I’d been married a week.
We visited my great-grandmother and she asked me, “So, when are you going to give your mom some grandbabies?”
I thought the question was mildly shocking, moderately annoying and mostly downright crazy talk.
But, you know, what can you do? So, I giggled awkwardly or something and dodged the whole wildly uncomfortable conversation.
Not long after that, I was having dinner with a dear friend in a crowd of other friendly folks and someone asked her the question.
“So you’ve been married for a few years now. When are you going to have kids?”
I thought the question was mildly shocking, moderately annoying and mostly downright crazy intrusive….
It was so much more than that for her. It was deeply painful, treading like heavy steel-toed boots all over the most tender places of her broken heart.
That’s what she told me later. How no one ever thought before they asked her that question…and people asked her ALL the time.
When are you having kids? When are you having kids? When are you having kids?
The truth was that she was desperate for a baby and yet it isn’t just that easy for everyone, is it? Hadn’t she prayed and prayed? Hadn’t she tried and seen the doctor and then had to answer the clueless questions of nosy onlookers?
We just think we’re making conversation, but we’re really battering and bruising the sweet soul we’re chatting with over dinner.
Sometimes, it’s ridiculously comical. Like when I stood in the shoe section at the Target with my three blond-headed beautiful daughters, my youngest at the time less than 2 months old. Such precious gifts to me.
And this random lady waltzed right on over and gave me creepily personal tips on how to have a boy next time.
In the Target.
With my kids there.
And I didn’t know her.
Or when people see my beloved little boy and say right there in front of my three precious girls, “So, you finally got your boy. I bet your husband is happy.”
Like my daughters were just three attempts at having a son gone wrong.
We just say things, don’t we? We aren’t meaning to be mean or hurtful. We just say….stuff…. It seems innocent enough and we just don’t think maybe there’s a world of hurt left trailing after our destructive conversation.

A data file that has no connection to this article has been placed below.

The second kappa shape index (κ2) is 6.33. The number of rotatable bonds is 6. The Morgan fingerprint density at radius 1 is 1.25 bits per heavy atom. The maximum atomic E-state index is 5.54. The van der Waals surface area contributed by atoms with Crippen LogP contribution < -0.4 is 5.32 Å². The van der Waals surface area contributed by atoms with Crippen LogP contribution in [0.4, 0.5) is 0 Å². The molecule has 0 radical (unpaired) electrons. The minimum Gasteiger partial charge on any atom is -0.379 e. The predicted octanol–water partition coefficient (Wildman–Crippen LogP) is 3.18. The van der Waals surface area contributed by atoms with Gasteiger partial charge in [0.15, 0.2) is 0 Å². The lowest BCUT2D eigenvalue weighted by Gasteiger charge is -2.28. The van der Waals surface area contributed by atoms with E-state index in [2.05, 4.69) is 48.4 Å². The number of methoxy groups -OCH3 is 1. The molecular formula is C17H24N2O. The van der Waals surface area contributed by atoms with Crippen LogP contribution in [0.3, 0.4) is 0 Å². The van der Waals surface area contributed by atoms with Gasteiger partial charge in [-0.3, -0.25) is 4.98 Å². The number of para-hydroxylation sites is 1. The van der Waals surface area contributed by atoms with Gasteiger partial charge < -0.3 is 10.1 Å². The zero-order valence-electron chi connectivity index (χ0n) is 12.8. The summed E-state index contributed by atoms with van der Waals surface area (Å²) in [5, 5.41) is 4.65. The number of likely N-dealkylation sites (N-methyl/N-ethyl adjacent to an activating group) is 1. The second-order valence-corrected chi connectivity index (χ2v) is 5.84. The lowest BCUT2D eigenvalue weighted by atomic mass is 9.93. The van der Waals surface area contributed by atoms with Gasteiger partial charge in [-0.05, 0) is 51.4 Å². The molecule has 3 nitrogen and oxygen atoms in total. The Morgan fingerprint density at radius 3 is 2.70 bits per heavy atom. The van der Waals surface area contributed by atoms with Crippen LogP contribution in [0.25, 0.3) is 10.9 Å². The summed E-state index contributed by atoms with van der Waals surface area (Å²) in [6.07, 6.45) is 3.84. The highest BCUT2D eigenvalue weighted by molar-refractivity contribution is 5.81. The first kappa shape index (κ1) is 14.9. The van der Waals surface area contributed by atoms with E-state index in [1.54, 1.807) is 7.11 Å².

It doesn’t get any harder than when we see a loved one grieving. We want so much to say the right words, soothe the hurt, ease their throbbing pain because we love them so.
But sometimes we get it all wrong. We try to cover over their hurt with platitudes that sound so right, “It’s God’s will. It’s for the best. He always works everything out for the good” and yet what we’re essentially saying is, ‘Suck it up and get over it. You’re a Christian so you shouldn’t be sad.”
Holley Gerth says in What Your Heart Needs for the Hard Days:
While we mean well, comments like those are like stripping off someone’s sackcloth. Instead of helping, we leave their hearts even more exposed. What our hearts need is something new to cover them in hard times. And that’s what God offers.
We leave their hearts raw and exposed, open to further wounding.
Yet, God, such a gracious God, covers us with protection and love.
“You turned my wailing into dancing; you removed my sackcloth and clothed me with joy, that my heart may sing your praises and not be silent. Lord my God, I will praise you forever” Psalm 30:11-12
It takes time, yes, it can take so much time. But he does this—he removes our sackcloth and clothes us with joy.
And what I want to be is the kind of person who shares this grace with others.
We won’t get it right all the time. We’ll say the wrong thing and maybe mess it all up. Maybe we just don’t even know what to say when we are eyewitnesses to the hurt inflicted by a sin-stained planet.
But we can start here.
Dear friend, I don’t even have the right words, but I love you. I am praying for you. I am here for you.
And we can start here—-thinking through our questions before we ask them, so we don’t leave a hurting heart raw and exposed after what we just thought was casual, totally normal small-talk.
And we can start here, praying this: Dear God, May we be wise and grace-filled in our conversations with others today. May we speak the words that show Your love—and nothing less than that.—Amen.
Originally published 09/24/2014